When Judah Met Moshe
The Hanukkah toy sensation, The Mensch on a Bench, started out last year as an explicit homage to the popular Christmas toy, The Elf on the Shelf. According to that toy’s lore, every scout elf adopted by a family can fly back and forth between the family’s home and Santa’s workshop at the North Pole. Neal Hoffman, who used to work for the toy company Hasbro, wanted to give his son a similar, but Jewishly-appropriate, holiday visitor.
And a mensch was born.
Hoffman named his creation—what else?—Moshe. Like his elfin model, Moshe has a backstory and a higher purpose during the holiday season. The Moshe mythos (available in handy book form) places black-hatted, tallit-wearing Moshe at the heart of the ancient Judean action after Judah and the victorious Maccabees have returned to the Temple. Seeing how tired they are, Moshe offers to sit on his bench and watch over the oil while the warriors sleep.
By inserting his frum-looking Moshe into the middle of the Maccabees’ swords-and-sandals epic, Hoffman has, perhaps unknowingly, created a human embodiment of the shamash—the “servant” candle that lights and guards the others. With his undeniably Orthodox attire and cozy beard, Moshe strikes me as an Eastern European delegate from the Diaspora shtetl future, transported to the holy land past to help make the Hanukkah miracle happen.
His superpower? The ability to sit for really long periods of time. Take that, the Hebrew Hammer!
Shtetl Culture as a Marketing Tactic
Hoffman’s kid-friendly midrash on the Hanukkah story might not fly with purists of the pseudepigrapha, but it has spelt gelt for the timely toy inventor. Riding the tide of a successful Kickstarter campaign, Hoffman has parlayed public demand for his Mensches on Benches into a flourishing business that promises to “Add more FUNUKKAH to your HANUKKAH!” The toy is inherently social media-friendly and selfie-ready, as evidenced by the Mensch’s 10,000-plus likes on Facebook.
The nostalgic trappings of Yiddish and shtetl culture are clearly a part of Hoffman’s marketing aesthetic. As I explore the Mensch on a Bench website and click away from the purchasing page, a popup window implores me with the classic Yiddish cry of anguish: “Oy Vey, don’t go yet!” and offers me a 10% discount code (“oyvey”). Hoffman’s Moshe, if he doesn’t speak straight Yiddish, likely does speak Yeshivish.
And the very name of the toy utilizes perhaps the central moral concept in Yiddish vocabulary: menschlichkeit, or humanity. Which led me to the question, How menschy is the Mensch on a Bench, anyway?
The Moral Meaning of Menschiness
As the Forward’s Philologos pointed out in a 2010 column, German does not layer on this secondary meaning: “To be a Mensch in German is to be an ordinary person rather than an exceptional one.” In the Yiddish cultural universe, however, being a person is inherently wrapped up with being a good person; human existence comes with a clear ethical obligation to other people. The imperative expression, “Zay a mensch!” (“Be a good person!”), was the 11th commandment for Jews trying to make their way in the modern world.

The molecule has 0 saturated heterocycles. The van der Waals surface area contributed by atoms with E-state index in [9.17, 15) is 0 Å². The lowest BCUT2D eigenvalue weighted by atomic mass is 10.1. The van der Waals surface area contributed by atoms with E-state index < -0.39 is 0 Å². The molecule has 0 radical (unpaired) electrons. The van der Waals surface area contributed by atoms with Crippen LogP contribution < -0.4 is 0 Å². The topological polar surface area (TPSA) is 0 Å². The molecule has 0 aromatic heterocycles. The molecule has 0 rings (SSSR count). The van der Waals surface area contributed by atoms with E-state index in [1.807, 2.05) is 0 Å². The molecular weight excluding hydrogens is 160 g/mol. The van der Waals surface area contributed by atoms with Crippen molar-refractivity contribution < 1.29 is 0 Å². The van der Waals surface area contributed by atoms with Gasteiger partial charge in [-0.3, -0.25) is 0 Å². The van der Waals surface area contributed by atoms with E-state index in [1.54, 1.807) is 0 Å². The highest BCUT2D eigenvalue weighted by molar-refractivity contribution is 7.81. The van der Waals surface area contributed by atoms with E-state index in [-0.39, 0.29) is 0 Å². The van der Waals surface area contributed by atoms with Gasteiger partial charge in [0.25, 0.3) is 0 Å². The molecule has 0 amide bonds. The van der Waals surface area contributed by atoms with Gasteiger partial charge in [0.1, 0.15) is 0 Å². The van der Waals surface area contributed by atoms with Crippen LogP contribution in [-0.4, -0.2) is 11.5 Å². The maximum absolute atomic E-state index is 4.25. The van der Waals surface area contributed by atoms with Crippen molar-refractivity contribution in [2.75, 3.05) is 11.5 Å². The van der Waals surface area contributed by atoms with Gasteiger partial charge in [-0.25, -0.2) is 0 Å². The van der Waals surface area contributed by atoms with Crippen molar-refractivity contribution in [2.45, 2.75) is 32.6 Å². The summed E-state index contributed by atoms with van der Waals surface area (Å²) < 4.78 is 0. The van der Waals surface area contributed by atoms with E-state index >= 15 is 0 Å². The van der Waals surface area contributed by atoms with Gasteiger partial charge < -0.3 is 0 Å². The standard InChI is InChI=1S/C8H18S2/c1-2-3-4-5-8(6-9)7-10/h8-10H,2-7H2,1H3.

A perfect summary of this moral worldview can be found in Joseph C. Landis’ chapter on Yiddish in Understanding Jewish Theology: Classical Issues and Modern Perspectives. Landis calls Yiddish “the translation into language of the ethic of Ashkenazi Jews” and explains that ethic as mentsh-centric: “Dedicated as it thus was to the values of the head and the heart, to Torah and maysim tovim [/fusion_builder_column]
In calling his Hanukkah must-have toy The Mensch on a Bench, it seems Neal Hoffman has dipped his toe into somewhat deep psycho-religious territory. Does Moshe the Mensch hold up to this centuries-old Jewish standard of upstanding behavior?
The Mensch Rules and Eight Silly Selfies
Moshe’s purpose in Hoffman’s revamped Hanukkah tale is undeniably menschy, too: assessing the post-battle situation at the Temple, Moshe acts upon his inner ethical urge to be responsible for the welfare of others. As a result, menschlichkeit takes center stage in a narrative that, to this point, has revolved around the optics of armed rebellion. It takes some chutzpah to retrofit the Maccabees’ story with the Ashkenazic moral worldview, to insist that the modern mensch’s particularly Jewish humanism has a rightful place in ancient times, too.
Is Moshe the Mensch’s shtetl shtick a canny marketing ploy, an earnest attempt to teach kids about Jewish values, or a little of both? Regardless, it’s hard to argue with a toy that is encouraging children to engage with the story of Hanukkah, to share their excitement with others, and to learn a bisl (tiny bit of) Yiddish along the way. If that excitement comes cloaked in a “limited-edition” blue tallit for sale on Zulily, so be it. I’m already getting ready to scoop up next Hanukkah’s toy sensation: The Maidel with a Dreidel.
Links for Further Exploration
- “Totes Koshe” T-Shirts and the Rise of Cheeky Yiddish Leisurewear by Hannah Pressman (Oct. 2015)
- Saying Shana Tova with a Yiddish Postcard by Hannah Pressman (Sep. 2014)